3 Ways to Make Popcorn That Won't Cause Lung Disease
I don't know about you, but I believe popcorn may be the world's most perfect snack. It's light, it's crunchy and chewy, and it's easy to eat without filling up, especially when I'm feeling peckish in front of Netflix—one of my biggest temptations.
And the best part is, it's generally healthy—high in fiber and low in calories, depending on how you make it. I'm a sodium hound, so I like to add a touch of soy sauce and then cover it with nutritional yeast, which has a rich, salt-and-butter-like flavor.
New Year. New Food. Healthy eating starts here, with the Cooking Light Diet.
But here's where I draw the line: I will not use bags of microwave popcorn. Ever since I learned, several years back, that the workers who make the stuff were suffering from major lung problems, I've veered away from it. In fact, the disease they have, called bronchiolitis obliterans, is informally known as “popcorn lung.”
When researchers published their study of the popcorn factory workers in the New England Journal of Medicine, they concluded that the disease was caused by "the inhalation of volatile butter-flavoring ingredients."
So when you grab that freshly-puffed bag of hot popcorn out of the microwave, pull the opposite corners to open it up, and stick your nose down in it to get a whiff of the warm, aerosolized flavorings wafting out of the bag, you aren't doing yourself or your lungs any favors.
Popcorn isn't that hard to make, it only needs to be heavily processed for convenience. You can make it more safely (and just about as easily) without the dangerous self-puff bags. And the best part: regular old popcorn is really inexpensive and lasts forever. Here are three ways to make it without damaging your lungs:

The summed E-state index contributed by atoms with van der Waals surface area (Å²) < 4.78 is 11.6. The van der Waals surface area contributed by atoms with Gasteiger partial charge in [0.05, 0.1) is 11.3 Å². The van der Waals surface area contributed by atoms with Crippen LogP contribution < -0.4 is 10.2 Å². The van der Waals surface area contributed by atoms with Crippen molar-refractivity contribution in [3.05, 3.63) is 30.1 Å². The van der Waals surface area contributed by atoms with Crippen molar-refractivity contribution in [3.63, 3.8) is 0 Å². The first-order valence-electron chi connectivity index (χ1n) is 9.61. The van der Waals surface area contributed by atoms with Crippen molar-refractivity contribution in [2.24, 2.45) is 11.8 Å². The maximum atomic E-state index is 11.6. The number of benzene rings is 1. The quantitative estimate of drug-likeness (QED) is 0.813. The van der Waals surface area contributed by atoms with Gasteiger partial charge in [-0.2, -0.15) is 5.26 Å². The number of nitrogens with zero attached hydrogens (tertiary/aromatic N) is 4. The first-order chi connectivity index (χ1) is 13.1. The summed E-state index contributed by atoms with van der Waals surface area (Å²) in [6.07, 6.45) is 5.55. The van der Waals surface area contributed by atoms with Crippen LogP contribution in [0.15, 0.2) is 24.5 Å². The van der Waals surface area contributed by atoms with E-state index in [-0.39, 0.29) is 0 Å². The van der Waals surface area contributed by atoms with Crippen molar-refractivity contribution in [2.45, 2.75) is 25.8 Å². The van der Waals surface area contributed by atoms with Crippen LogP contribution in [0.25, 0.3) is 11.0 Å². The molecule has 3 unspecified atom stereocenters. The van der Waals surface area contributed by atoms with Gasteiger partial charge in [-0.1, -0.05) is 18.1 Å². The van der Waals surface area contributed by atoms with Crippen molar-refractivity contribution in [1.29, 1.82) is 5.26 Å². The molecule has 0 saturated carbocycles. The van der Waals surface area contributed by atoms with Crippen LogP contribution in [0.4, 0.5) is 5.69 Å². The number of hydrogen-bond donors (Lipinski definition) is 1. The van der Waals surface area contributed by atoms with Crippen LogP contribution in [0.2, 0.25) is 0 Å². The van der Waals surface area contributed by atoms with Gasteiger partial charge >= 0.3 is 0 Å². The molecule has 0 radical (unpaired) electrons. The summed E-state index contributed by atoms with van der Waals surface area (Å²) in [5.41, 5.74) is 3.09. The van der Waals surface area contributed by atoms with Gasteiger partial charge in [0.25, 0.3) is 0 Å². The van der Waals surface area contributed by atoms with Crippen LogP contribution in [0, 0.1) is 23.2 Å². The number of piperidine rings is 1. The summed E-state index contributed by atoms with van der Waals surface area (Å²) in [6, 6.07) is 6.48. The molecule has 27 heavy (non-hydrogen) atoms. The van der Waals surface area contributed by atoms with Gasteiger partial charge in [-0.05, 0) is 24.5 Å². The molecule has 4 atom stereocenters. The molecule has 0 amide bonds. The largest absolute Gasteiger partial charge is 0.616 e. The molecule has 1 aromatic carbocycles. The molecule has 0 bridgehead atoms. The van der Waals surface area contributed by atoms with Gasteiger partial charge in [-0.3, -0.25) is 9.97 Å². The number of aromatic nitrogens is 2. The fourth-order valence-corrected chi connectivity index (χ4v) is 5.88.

1. On the Stove
Sometimes the best ways are grandma's ways. All it takes is a touch of oil (olive works, but there are fancier oils you can try, to add flavor). My go-to method is to drop a kernel in a dry pot over medium high heat and wait for it to pop. Once it goes, then you pour in the oil to coat the pan, lightly cover the bottom in kernels, and toss the lid on. When the popping dies down (I wait until I can count to five between pops) you've got your popcorn! Toss it with something delicious, and enjoy.
2. In an Air Popper
If you're making popcorn regularly, it's well worth the $20 to invest in an air popper. They use no oil at all, so they're incredibly healthy, and they couldn't be easier to use. You put the kernels in the bottom, put a bowl in front of the spout, and turn it on. The popcorn pours out as soon as it's ready, and you don't have to worry about burnt kernels, or even paying that much attention.
3. In a Paper Bag in the Microwave
For those of you who a) don't have the fifteen minutes it takes to make stovetop popcorn (whether you're a parent with demanding kids, or just trying to make the darn stuff during a commercial break—no judgement) or b) don't make it often enough to warrant having a whole device just to do one thing (small apartment dwellers, raise your hands) this is the method for you.
Here's what you do: You get some brown paper bags (the kind you put kids' lunches in) and put 1/2 cup of popcorn, a pinch of salt, and just a touch of oil into it.
Then you need to fold the bag completely closed. Obviously, you can't staple it, but that paper-tab-tear stapling method you may remember from school will work. Serious Eats has a good demonstration on their site. Once it's closed, microwave as you normally would. It's a little touchy—so you'll have to watch it to make sure the kernels don't burn. And voila! Sit back down and enjoy the perfect snack.